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Old 12-17-2019, 09:05 AM
 
Location: Isanti County, Minnesota
3,662 posts, read 5,237,317 times
Reputation: 5644

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Good that you're not moving for 2 -3 years. That'll give you time to do some real research and talk yourself out of it.

I'm a Michigan native who lived elsewhere for 30 plus years and moved back for the same reasons you're considering. Yeah it was nice being back around family and friends, but after I got married and had kids we eventually left again because I got tired of the constant layoff threats and economic roller coaster rides. Was hoping Michigan had moved past that when I moved back, but I don't think it ever will in my lifetime (I'm 50 now). The state governments of the past 40-50 years really screwed that place up badly and although they're trying hard to recover that simply doesn't happen overnight. I don't have time to post particulars, just do some research so you can make a solid decision for your immediate family. The info is readily available.

Some of my extended family chose to remain there, but some left as we did and swear they'd never go back. Many kids from Michigan choose to leave for better opportunities and more stable economic environments when they reach adulthood.

Not really trying to be a dissenter here, just another opinion based on personal experience.
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Old 12-17-2019, 09:36 AM
 
Location: Vermont
775 posts, read 344,350 times
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Thanks for the feedback Tyryztoll. I appreciate hearing all sorts of different perspectives. If you don't mind my asking, where did you end up?
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Old 12-17-2019, 11:18 AM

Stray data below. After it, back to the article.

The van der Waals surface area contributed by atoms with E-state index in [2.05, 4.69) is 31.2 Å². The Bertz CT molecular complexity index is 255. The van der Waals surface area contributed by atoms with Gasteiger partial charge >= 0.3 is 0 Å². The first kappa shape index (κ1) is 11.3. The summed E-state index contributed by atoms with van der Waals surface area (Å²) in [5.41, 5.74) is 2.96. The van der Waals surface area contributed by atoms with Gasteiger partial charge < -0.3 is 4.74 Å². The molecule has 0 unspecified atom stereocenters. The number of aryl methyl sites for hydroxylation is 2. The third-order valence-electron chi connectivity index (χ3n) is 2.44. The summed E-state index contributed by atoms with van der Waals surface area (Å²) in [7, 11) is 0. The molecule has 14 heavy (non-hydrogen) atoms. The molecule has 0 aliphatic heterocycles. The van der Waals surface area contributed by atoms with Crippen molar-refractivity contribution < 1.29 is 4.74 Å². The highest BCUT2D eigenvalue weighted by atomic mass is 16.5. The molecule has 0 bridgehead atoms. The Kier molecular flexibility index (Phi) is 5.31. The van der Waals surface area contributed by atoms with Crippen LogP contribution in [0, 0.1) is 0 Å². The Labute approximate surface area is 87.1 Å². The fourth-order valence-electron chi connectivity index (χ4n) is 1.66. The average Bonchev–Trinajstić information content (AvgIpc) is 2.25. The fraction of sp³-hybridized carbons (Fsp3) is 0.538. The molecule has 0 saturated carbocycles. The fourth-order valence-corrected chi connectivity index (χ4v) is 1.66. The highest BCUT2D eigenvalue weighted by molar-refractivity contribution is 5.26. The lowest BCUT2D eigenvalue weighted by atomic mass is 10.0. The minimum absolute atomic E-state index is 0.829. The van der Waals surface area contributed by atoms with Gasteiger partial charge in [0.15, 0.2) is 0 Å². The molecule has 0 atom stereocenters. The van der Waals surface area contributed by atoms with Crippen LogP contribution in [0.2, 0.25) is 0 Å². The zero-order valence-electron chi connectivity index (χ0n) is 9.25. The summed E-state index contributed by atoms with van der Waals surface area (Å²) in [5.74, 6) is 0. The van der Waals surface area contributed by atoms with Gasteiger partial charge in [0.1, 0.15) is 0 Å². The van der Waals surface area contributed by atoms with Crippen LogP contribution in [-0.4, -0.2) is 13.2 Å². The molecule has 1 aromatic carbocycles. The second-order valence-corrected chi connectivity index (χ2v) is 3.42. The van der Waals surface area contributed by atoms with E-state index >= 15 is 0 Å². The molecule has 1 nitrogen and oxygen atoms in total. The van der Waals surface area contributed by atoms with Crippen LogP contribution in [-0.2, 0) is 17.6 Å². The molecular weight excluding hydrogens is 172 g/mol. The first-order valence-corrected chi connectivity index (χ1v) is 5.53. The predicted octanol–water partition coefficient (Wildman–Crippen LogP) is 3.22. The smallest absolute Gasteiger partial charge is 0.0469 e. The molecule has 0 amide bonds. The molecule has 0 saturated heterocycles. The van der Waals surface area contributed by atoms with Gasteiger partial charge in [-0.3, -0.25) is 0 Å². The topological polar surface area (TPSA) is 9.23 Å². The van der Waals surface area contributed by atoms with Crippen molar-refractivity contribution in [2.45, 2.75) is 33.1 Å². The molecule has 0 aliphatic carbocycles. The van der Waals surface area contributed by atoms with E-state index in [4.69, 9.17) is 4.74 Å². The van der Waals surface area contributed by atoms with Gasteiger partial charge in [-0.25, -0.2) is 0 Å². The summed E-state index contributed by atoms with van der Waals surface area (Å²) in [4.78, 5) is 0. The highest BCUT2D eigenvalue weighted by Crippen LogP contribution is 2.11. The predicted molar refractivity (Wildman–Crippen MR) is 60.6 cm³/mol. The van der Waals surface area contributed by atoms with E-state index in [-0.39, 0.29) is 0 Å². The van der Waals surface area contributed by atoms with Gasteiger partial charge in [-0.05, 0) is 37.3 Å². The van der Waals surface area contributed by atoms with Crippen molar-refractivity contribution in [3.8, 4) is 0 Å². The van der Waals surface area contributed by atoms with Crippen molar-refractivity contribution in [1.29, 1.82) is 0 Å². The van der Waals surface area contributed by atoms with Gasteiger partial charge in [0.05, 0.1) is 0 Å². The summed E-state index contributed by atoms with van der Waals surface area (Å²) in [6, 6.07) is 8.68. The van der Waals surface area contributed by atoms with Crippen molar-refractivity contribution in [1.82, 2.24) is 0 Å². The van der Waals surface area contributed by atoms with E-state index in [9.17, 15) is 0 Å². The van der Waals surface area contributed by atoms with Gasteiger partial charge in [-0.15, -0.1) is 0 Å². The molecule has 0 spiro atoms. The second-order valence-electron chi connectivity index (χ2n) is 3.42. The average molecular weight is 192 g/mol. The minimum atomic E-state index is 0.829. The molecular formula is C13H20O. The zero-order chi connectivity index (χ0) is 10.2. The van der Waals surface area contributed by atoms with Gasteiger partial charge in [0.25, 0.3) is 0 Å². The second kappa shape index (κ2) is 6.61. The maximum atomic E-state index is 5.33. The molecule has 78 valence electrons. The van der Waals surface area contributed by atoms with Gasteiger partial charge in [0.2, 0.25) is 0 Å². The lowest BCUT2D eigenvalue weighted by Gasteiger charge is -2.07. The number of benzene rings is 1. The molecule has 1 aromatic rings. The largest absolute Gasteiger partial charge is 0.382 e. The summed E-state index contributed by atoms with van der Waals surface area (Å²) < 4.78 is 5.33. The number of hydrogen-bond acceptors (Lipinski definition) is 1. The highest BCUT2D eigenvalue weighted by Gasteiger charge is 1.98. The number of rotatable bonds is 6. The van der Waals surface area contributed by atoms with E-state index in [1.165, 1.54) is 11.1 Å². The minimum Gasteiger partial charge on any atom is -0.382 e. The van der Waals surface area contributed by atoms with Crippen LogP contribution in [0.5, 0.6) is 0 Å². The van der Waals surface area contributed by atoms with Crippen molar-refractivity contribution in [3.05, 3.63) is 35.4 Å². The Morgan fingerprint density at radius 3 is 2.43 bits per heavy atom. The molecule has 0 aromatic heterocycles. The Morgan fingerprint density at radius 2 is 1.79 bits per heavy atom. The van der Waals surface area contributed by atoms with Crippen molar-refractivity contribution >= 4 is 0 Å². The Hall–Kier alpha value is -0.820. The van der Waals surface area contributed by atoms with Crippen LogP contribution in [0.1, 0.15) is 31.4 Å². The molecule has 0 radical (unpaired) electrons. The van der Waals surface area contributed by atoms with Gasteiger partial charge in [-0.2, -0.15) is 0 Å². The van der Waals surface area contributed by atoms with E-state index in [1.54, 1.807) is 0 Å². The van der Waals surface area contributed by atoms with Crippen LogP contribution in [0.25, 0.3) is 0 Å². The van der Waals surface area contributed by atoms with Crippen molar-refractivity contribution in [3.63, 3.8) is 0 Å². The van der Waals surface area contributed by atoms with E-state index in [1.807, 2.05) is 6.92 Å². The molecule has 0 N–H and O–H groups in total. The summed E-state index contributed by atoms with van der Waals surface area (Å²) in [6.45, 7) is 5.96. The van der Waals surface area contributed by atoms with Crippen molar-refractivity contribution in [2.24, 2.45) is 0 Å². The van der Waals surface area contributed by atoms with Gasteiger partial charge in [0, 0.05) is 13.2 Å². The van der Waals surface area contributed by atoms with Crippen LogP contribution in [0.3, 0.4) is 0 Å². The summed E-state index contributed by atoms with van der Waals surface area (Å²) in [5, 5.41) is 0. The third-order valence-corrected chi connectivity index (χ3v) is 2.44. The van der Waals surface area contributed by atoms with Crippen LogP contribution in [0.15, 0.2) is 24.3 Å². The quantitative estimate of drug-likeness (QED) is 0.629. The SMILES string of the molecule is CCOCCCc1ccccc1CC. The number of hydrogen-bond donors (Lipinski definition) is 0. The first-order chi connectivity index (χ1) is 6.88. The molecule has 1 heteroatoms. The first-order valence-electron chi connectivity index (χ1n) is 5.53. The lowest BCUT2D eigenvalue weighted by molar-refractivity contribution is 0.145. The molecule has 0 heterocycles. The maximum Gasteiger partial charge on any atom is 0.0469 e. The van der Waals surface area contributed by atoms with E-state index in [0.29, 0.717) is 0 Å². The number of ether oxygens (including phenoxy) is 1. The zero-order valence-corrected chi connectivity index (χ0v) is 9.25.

Location: Isanti County, Minnesota
3,662 posts, read 5,237,317 times
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Quote:
Originally Posted by EckyX View Post
Thanks for the feedback Tyryztoll. I appreciate hearing all sorts of different perspectives. If you don't mind my asking, where did you end up?
Greater Minneapolis/St. Paul area. Minnesota is very similar to Michigan in correlation with landscape and latitude, but with a much stronger and more stable economic environment. It’s not perfect because no place is, but it suits our family very well.
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Old 12-19-2019, 06:16 AM
 
214 posts, read 203,922 times
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I will weigh in later on the suburban house search but am curious - are you up near St Albans? Our son is a dentist in S Burlington and has a lake house in Alburgh. 2nd son is over in in St. J.
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Old 12-19-2019, 05:25 PM
 
Location: Vermont
775 posts, read 344,350 times
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Quote:
Originally Posted by lynnc99 View Post
I will weigh in later on the suburban house search but am curious - are you up near St Albans? Our son is a dentist in S Burlington and has a lake house in Alburgh. 2nd son is over in in St. J.
We're in Milton, around halfway between S Burlington and St Albans. Small world.
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Old 12-21-2019, 05:12 PM
 
29 posts, read 41,449 times
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Quote:
Originally Posted by Tyryztoll View Post
Greater Minneapolis/St. Paul area. Minnesota is very similar to Michigan in correlation with landscape and latitude, but with a much stronger and more stable economic environment. It’s not perfect because no place is, but it suits our family very well.
Usually I lurk in these forums rather than post, but I wanted to play devil's advocate because I did the move from Michigan to the Twin Cities area: I tried it for like two months and hated it, so I moved back to MI. The climate is much more extreme in MN than in MI, cost of living is higher, housing is more expensive and traffic is worse.

I'm glad you enjoy MN and am not here to rain on your parade, but it isn't for everyone. MN is more liberal than MI is (a positive or a negative depending on your politics) and the state government being in St. Paul does mean that there is more stability in a recession. The point being to weigh your own priorities and do your research before deciding on a move.

More to the OP's point, I second the point made by someone else here to rent for a year. That way if something isn't to your liking, you aren't stuck trying to sell a place you don't want.
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Old 12-21-2019, 08:53 PM
 
Location: Isanti County, Minnesota
3,662 posts, read 5,237,317 times
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Quote:
Originally Posted by Michigan1837 View Post
The climate is much more extreme in MN than in MI, cost of living is higher, housing is more expensive and traffic is worse.

I'm glad you enjoy MN and am not here to rain on your parade, but it isn't for everyone. MN is more liberal than MI is